On the night Austin Trenum suffered his concussion, he started to change. As if the concussion had left Austin's brain intact and functional, but had changed him in ways that proved too subtle to catch except in hindsight.
This is the scariest thing I have ever agreed to do, and believe me, I've tried some pretty heart-pounding adventures. But there's something deeply personal about this circumnavigation of Toronto's CN Tower that I'd have to confront, too.
In our quick fix, short attention span culture, shaking a finger is not enough. Just like the much-parodied mantra of the '80s and '90s to "Just Say No" to drugs, simply saying "Stop Bullying" will never change deeply entrenched cultural attitudes.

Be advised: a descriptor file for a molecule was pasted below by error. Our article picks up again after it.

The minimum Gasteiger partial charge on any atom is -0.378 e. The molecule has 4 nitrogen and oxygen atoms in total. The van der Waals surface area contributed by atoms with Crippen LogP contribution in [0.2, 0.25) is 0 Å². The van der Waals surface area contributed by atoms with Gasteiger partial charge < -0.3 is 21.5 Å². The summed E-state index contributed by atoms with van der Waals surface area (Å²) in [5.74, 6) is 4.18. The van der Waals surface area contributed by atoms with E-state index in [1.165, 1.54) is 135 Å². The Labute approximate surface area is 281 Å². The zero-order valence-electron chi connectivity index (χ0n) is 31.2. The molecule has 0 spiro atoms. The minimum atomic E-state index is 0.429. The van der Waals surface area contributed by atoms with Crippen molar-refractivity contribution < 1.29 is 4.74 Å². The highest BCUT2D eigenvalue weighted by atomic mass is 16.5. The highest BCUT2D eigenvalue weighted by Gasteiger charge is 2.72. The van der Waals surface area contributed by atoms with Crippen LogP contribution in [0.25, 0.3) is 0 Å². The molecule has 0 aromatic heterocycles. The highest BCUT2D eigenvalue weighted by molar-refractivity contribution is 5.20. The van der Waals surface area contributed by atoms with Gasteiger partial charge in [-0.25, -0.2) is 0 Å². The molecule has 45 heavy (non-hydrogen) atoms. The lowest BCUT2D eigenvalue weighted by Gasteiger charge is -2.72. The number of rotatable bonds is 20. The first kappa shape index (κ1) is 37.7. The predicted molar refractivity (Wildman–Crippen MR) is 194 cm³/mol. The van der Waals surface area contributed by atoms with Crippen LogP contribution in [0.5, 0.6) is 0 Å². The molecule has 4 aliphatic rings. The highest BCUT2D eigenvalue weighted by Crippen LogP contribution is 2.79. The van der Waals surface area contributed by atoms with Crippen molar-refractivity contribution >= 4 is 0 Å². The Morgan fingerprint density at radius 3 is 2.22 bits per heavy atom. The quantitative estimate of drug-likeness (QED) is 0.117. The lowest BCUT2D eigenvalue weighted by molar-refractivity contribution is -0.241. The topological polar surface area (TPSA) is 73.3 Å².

The centerpiece of this week's double issue of Huffington is the latest installment of reporter David Wood's inquiry into the costs of America's wars, told in the voices of those who will continue to fight them for decades to come.
Suicides and personal violence in the military have continued to escalate since some of us first began warning about these problems and their relationship to the simultaneously escalating prescription of psychiatric drugs to active duty soldiers.